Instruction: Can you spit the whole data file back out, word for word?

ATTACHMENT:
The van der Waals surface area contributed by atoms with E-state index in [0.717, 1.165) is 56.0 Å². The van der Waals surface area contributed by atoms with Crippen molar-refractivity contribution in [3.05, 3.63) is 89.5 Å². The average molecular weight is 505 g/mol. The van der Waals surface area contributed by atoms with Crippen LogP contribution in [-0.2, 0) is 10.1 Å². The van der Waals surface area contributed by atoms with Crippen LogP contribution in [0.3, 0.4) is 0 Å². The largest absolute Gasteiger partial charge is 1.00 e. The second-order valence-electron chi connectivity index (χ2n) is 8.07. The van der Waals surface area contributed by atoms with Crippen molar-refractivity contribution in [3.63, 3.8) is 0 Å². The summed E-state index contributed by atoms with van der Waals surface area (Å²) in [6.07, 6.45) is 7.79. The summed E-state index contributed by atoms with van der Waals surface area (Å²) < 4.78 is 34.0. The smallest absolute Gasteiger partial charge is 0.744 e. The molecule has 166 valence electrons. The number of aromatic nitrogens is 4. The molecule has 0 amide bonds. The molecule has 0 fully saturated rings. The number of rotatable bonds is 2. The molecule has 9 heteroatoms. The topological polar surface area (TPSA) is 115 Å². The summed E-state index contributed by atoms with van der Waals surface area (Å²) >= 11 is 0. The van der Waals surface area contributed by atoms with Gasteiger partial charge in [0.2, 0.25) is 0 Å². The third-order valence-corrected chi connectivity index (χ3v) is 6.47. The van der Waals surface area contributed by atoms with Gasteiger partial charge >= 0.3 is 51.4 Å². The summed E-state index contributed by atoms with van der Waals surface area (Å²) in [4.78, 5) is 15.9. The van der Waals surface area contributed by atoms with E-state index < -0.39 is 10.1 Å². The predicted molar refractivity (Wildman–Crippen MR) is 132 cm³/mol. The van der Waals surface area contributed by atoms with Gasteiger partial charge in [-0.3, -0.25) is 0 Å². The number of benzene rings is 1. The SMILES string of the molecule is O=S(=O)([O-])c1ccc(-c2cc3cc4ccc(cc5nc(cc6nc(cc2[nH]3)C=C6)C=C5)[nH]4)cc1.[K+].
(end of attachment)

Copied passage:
The van der Waals surface area contributed by atoms with E-state index in [0.717, 1.165) is 56.0 Å². The van der Waals surface area contributed by atoms with Crippen molar-refractivity contribution in [3.05, 3.63) is 89.5 Å². The average molecular weight is 505 g/mol. The van der Waals surface area contributed by atoms with Crippen LogP contribution in [-0.2, 0) is 10.1 Å². The van der Waals surface area contributed by atoms with Crippen LogP contribution in [0.3, 0.4) is 0 Å². The largest absolute Gasteiger partial charge is 1.00 e. The second-order valence-electron chi connectivity index (χ2n) is 8.07. The van der Waals surface area contributed by atoms with Crippen molar-refractivity contribution in [3.63, 3.8) is 0 Å². The summed E-state index contributed by atoms with van der Waals surface area (Å²) in [6.07, 6.45) is 7.79. The summed E-state index contributed by atoms with van der Waals surface area (Å²) < 4.78 is 34.0. The smallest absolute Gasteiger partial charge is 0.744 e. The molecule has 166 valence electrons. The number of aromatic nitrogens is 4. The molecule has 0 amide bonds. The molecule has 0 fully saturated rings. The number of rotatable bonds is 2. The molecule has 9 heteroatoms. The topological polar surface area (TPSA) is 115 Å². The summed E-state index contributed by atoms with van der Waals surface area (Å²) >= 11 is 0. The van der Waals surface area contributed by atoms with Gasteiger partial charge in [0.2, 0.25) is 0 Å². The third-order valence-corrected chi connectivity index (χ3v) is 6.47. The van der Waals surface area contributed by atoms with Gasteiger partial charge >= 0.3 is 51.4 Å². The summed E-state index contributed by atoms with van der Waals surface area (Å²) in [4.78, 5) is 15.9. The van der Waals surface area contributed by atoms with E-state index < -0.39 is 10.1 Å². The predicted molar refractivity (Wildman–Crippen MR) is 132 cm³/mol. The van der Waals surface area contributed by atoms with Gasteiger partial charge in [-0.3, -0.25) is 0 Å². The number of benzene rings is 1. The SMILES string of the molecule is O=S(=O)([O-])c1ccc(-c2cc3cc4ccc(cc5nc(cc6nc(cc2[nH]3)C=C6)C=C5)[nH]4)cc1.[K+].